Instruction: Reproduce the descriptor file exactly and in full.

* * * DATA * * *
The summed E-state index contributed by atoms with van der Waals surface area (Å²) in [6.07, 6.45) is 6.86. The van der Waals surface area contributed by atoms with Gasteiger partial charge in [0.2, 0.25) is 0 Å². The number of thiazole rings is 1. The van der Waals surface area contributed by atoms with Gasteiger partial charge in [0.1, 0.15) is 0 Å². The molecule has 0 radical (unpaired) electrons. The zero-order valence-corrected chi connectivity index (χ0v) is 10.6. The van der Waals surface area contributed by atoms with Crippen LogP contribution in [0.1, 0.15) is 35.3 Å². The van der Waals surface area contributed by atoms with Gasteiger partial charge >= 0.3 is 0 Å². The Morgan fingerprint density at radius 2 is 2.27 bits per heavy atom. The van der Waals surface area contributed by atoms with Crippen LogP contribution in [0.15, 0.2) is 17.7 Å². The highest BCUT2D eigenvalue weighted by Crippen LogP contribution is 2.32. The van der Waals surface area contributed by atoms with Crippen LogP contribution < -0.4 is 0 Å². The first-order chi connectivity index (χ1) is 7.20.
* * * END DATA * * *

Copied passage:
The summed E-state index contributed by atoms with van der Waals surface area (Å²) in [6.07, 6.45) is 6.86. The van der Waals surface area contributed by atoms with Gasteiger partial charge in [0.2, 0.25) is 0 Å². The number of thiazole rings is 1. The van der Waals surface area contributed by atoms with Gasteiger partial charge in [0.1, 0.15) is 0 Å². The molecule has 0 radical (unpaired) electrons. The zero-order valence-corrected chi connectivity index (χ0v) is 10.6. The van der Waals surface area contributed by atoms with Crippen LogP contribution in [0.1, 0.15) is 35.3 Å². The van der Waals surface area contributed by atoms with Gasteiger partial charge >= 0.3 is 0 Å². The Morgan fingerprint density at radius 2 is 2.27 bits per heavy atom. The van der Waals surface area contributed by atoms with Crippen LogP contribution in [0.15, 0.2) is 17.7 Å². The highest BCUT2D eigenvalue weighted by Crippen LogP contribution is 2.32. The van der Waals surface area contributed by atoms with Crippen LogP contribution < -0.4 is 0 Å². The first-order chi connectivity index (χ1) is 7.20.